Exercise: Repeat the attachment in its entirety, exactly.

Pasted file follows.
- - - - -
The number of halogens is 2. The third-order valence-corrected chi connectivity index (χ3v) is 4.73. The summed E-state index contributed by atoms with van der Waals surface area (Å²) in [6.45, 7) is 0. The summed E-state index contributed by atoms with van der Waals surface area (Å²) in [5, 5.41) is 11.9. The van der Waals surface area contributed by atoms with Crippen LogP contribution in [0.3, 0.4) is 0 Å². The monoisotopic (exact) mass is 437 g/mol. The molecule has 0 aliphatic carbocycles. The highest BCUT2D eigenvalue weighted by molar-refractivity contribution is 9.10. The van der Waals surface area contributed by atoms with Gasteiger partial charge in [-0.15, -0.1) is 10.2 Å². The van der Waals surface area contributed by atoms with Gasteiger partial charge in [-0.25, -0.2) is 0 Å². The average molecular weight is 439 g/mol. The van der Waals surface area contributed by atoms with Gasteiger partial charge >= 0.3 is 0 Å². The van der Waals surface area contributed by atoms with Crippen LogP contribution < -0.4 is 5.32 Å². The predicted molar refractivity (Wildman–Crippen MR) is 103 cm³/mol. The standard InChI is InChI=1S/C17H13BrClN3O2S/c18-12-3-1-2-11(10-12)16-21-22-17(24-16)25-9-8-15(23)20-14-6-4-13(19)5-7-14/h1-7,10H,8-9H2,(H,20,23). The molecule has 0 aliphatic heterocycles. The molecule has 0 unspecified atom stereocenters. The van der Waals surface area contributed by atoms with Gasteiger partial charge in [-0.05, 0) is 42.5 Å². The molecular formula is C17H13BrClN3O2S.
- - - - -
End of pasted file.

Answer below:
The number of halogens is 2. The third-order valence-corrected chi connectivity index (χ3v) is 4.73. The summed E-state index contributed by atoms with van der Waals surface area (Å²) in [6.45, 7) is 0. The summed E-state index contributed by atoms with van der Waals surface area (Å²) in [5, 5.41) is 11.9. The van der Waals surface area contributed by atoms with Crippen LogP contribution in [0.3, 0.4) is 0 Å². The monoisotopic (exact) mass is 437 g/mol. The molecule has 0 aliphatic carbocycles. The highest BCUT2D eigenvalue weighted by molar-refractivity contribution is 9.10. The van der Waals surface area contributed by atoms with Gasteiger partial charge in [-0.15, -0.1) is 10.2 Å². The van der Waals surface area contributed by atoms with Gasteiger partial charge in [-0.25, -0.2) is 0 Å². The average molecular weight is 439 g/mol. The van der Waals surface area contributed by atoms with Gasteiger partial charge >= 0.3 is 0 Å². The van der Waals surface area contributed by atoms with Crippen LogP contribution < -0.4 is 5.32 Å². The predicted molar refractivity (Wildman–Crippen MR) is 103 cm³/mol. The standard InChI is InChI=1S/C17H13BrClN3O2S/c18-12-3-1-2-11(10-12)16-21-22-17(24-16)25-9-8-15(23)20-14-6-4-13(19)5-7-14/h1-7,10H,8-9H2,(H,20,23). The molecule has 0 aliphatic heterocycles. The molecule has 0 unspecified atom stereocenters. The van der Waals surface area contributed by atoms with Gasteiger partial charge in [-0.05, 0) is 42.5 Å². The molecular formula is C17H13BrClN3O2S.